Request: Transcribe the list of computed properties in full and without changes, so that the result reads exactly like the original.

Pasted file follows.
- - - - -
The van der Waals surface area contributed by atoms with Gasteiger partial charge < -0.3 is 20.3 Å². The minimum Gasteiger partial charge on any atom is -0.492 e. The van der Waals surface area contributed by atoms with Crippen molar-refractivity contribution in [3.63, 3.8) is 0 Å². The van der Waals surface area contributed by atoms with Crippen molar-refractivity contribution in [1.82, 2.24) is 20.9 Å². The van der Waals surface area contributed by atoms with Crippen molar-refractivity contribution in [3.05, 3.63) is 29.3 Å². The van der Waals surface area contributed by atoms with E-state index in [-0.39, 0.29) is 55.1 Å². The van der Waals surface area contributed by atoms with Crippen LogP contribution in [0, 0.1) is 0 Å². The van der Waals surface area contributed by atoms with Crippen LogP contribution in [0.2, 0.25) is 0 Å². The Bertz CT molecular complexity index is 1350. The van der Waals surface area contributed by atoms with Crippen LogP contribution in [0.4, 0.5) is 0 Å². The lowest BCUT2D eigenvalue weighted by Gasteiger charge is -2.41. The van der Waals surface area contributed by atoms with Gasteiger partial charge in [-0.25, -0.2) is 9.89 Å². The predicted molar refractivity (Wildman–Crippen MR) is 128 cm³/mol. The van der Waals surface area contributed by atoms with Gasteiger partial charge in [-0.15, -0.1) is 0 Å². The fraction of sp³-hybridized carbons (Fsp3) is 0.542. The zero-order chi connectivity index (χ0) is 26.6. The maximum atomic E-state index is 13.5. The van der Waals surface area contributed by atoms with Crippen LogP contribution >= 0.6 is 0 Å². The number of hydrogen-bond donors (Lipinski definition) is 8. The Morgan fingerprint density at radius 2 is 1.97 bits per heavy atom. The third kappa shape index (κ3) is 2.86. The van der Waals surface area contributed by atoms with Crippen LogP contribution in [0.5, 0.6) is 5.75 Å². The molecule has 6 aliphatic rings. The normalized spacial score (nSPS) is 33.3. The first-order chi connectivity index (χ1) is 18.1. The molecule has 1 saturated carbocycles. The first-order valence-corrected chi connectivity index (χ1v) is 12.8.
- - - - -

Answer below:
The van der Waals surface area contributed by atoms with Gasteiger partial charge < -0.3 is 20.3 Å². The minimum Gasteiger partial charge on any atom is -0.492 e. The van der Waals surface area contributed by atoms with Crippen molar-refractivity contribution in [3.63, 3.8) is 0 Å². The van der Waals surface area contributed by atoms with Crippen molar-refractivity contribution in [1.82, 2.24) is 20.9 Å². The van der Waals surface area contributed by atoms with Crippen molar-refractivity contribution in [3.05, 3.63) is 29.3 Å². The van der Waals surface area contributed by atoms with E-state index in [-0.39, 0.29) is 55.1 Å². The van der Waals surface area contributed by atoms with Crippen LogP contribution in [0, 0.1) is 0 Å². The van der Waals surface area contributed by atoms with Crippen LogP contribution in [0.2, 0.25) is 0 Å². The Bertz CT molecular complexity index is 1350. The van der Waals surface area contributed by atoms with Crippen LogP contribution in [0.4, 0.5) is 0 Å². The lowest BCUT2D eigenvalue weighted by Gasteiger charge is -2.41. The van der Waals surface area contributed by atoms with Gasteiger partial charge in [-0.25, -0.2) is 9.89 Å². The predicted molar refractivity (Wildman–Crippen MR) is 128 cm³/mol. The van der Waals surface area contributed by atoms with Gasteiger partial charge in [-0.15, -0.1) is 0 Å². The fraction of sp³-hybridized carbons (Fsp3) is 0.542. The zero-order chi connectivity index (χ0) is 26.6. The maximum atomic E-state index is 13.5. The van der Waals surface area contributed by atoms with Crippen LogP contribution >= 0.6 is 0 Å². The number of hydrogen-bond donors (Lipinski definition) is 8. The Morgan fingerprint density at radius 2 is 1.97 bits per heavy atom. The third kappa shape index (κ3) is 2.86. The van der Waals surface area contributed by atoms with Crippen LogP contribution in [0.5, 0.6) is 5.75 Å². The molecule has 6 aliphatic rings. The normalized spacial score (nSPS) is 33.3. The first-order chi connectivity index (χ1) is 18.1. The molecule has 1 saturated carbocycles. The first-order valence-corrected chi connectivity index (χ1v) is 12.8.